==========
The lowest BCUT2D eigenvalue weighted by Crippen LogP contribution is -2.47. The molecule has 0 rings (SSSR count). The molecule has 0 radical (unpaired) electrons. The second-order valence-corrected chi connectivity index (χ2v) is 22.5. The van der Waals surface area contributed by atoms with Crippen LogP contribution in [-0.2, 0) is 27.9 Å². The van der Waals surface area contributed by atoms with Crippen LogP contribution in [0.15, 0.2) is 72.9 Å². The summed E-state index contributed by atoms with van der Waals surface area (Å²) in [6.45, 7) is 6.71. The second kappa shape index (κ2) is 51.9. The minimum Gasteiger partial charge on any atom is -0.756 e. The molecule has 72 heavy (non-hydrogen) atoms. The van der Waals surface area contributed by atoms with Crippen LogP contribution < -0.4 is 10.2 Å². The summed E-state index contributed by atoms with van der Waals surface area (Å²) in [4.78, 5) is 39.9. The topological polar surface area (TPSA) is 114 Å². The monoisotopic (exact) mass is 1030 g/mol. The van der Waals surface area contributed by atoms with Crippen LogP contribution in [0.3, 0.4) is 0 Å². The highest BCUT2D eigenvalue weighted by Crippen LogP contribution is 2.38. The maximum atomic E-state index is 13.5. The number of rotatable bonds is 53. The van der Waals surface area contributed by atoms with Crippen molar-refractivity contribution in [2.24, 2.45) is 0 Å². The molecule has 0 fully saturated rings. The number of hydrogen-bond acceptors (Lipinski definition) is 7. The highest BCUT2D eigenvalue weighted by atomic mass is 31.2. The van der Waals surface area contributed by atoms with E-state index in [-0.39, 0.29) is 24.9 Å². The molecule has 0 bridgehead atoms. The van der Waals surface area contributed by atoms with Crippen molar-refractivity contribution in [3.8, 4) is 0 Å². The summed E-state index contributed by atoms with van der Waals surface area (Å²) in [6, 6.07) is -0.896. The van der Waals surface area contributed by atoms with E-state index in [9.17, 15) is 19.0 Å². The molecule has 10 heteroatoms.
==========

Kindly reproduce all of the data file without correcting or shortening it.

The lowest BCUT2D eigenvalue weighted by Crippen LogP contribution is -2.47. The molecule has 0 rings (SSSR count). The molecule has 0 radical (unpaired) electrons. The second-order valence-corrected chi connectivity index (χ2v) is 22.5. The van der Waals surface area contributed by atoms with Crippen LogP contribution in [-0.2, 0) is 27.9 Å². The van der Waals surface area contributed by atoms with Crippen LogP contribution in [0.15, 0.2) is 72.9 Å². The summed E-state index contributed by atoms with van der Waals surface area (Å²) in [6.45, 7) is 6.71. The second kappa shape index (κ2) is 51.9. The minimum Gasteiger partial charge on any atom is -0.756 e. The molecule has 72 heavy (non-hydrogen) atoms. The van der Waals surface area contributed by atoms with Crippen LogP contribution < -0.4 is 10.2 Å². The summed E-state index contributed by atoms with van der Waals surface area (Å²) in [4.78, 5) is 39.9. The topological polar surface area (TPSA) is 114 Å². The monoisotopic (exact) mass is 1030 g/mol. The van der Waals surface area contributed by atoms with Crippen LogP contribution in [0.3, 0.4) is 0 Å². The highest BCUT2D eigenvalue weighted by Crippen LogP contribution is 2.38. The maximum atomic E-state index is 13.5. The number of rotatable bonds is 53. The van der Waals surface area contributed by atoms with Crippen molar-refractivity contribution in [2.24, 2.45) is 0 Å². The molecule has 0 fully saturated rings. The number of hydrogen-bond acceptors (Lipinski definition) is 7. The highest BCUT2D eigenvalue weighted by atomic mass is 31.2. The van der Waals surface area contributed by atoms with E-state index in [-0.39, 0.29) is 24.9 Å². The molecule has 0 bridgehead atoms. The van der Waals surface area contributed by atoms with Crippen molar-refractivity contribution in [3.8, 4) is 0 Å². The summed E-state index contributed by atoms with van der Waals surface area (Å²) in [6, 6.07) is -0.896. The van der Waals surface area contributed by atoms with E-state index in [9.17, 15) is 19.0 Å². The molecule has 10 heteroatoms.